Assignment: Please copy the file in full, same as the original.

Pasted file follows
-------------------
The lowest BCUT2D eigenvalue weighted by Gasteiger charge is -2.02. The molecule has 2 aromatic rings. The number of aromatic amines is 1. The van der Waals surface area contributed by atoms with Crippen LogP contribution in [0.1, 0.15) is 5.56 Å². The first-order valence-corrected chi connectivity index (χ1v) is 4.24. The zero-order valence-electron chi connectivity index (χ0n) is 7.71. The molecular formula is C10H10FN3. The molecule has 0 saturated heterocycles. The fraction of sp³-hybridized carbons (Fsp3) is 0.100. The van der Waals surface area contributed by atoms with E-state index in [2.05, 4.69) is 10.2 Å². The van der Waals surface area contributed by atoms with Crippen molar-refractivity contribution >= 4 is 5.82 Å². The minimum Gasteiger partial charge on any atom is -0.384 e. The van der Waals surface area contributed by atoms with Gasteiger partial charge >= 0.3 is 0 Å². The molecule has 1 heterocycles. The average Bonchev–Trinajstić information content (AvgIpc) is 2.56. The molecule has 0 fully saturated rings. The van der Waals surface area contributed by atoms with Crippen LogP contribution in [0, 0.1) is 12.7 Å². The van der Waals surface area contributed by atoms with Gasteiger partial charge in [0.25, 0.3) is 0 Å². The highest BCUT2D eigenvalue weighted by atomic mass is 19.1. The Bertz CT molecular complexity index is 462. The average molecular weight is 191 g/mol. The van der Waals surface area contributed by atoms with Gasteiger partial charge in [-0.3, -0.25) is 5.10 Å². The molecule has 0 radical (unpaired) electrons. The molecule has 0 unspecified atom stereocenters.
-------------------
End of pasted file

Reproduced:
The lowest BCUT2D eigenvalue weighted by Gasteiger charge is -2.02. The molecule has 2 aromatic rings. The number of aromatic amines is 1. The van der Waals surface area contributed by atoms with Crippen LogP contribution in [0.1, 0.15) is 5.56 Å². The first-order valence-corrected chi connectivity index (χ1v) is 4.24. The zero-order valence-electron chi connectivity index (χ0n) is 7.71. The molecular formula is C10H10FN3. The molecule has 0 saturated heterocycles. The fraction of sp³-hybridized carbons (Fsp3) is 0.100. The van der Waals surface area contributed by atoms with E-state index in [2.05, 4.69) is 10.2 Å². The van der Waals surface area contributed by atoms with Crippen molar-refractivity contribution >= 4 is 5.82 Å². The minimum Gasteiger partial charge on any atom is -0.384 e. The van der Waals surface area contributed by atoms with Gasteiger partial charge >= 0.3 is 0 Å². The molecule has 1 heterocycles. The average Bonchev–Trinajstić information content (AvgIpc) is 2.56. The molecule has 0 fully saturated rings. The van der Waals surface area contributed by atoms with Crippen LogP contribution in [0, 0.1) is 12.7 Å². The van der Waals surface area contributed by atoms with Gasteiger partial charge in [0.25, 0.3) is 0 Å². The highest BCUT2D eigenvalue weighted by atomic mass is 19.1. The Bertz CT molecular complexity index is 462. The average molecular weight is 191 g/mol. The van der Waals surface area contributed by atoms with Gasteiger partial charge in [-0.3, -0.25) is 5.10 Å². The molecule has 0 radical (unpaired) electrons. The molecule has 0 unspecified atom stereocenters.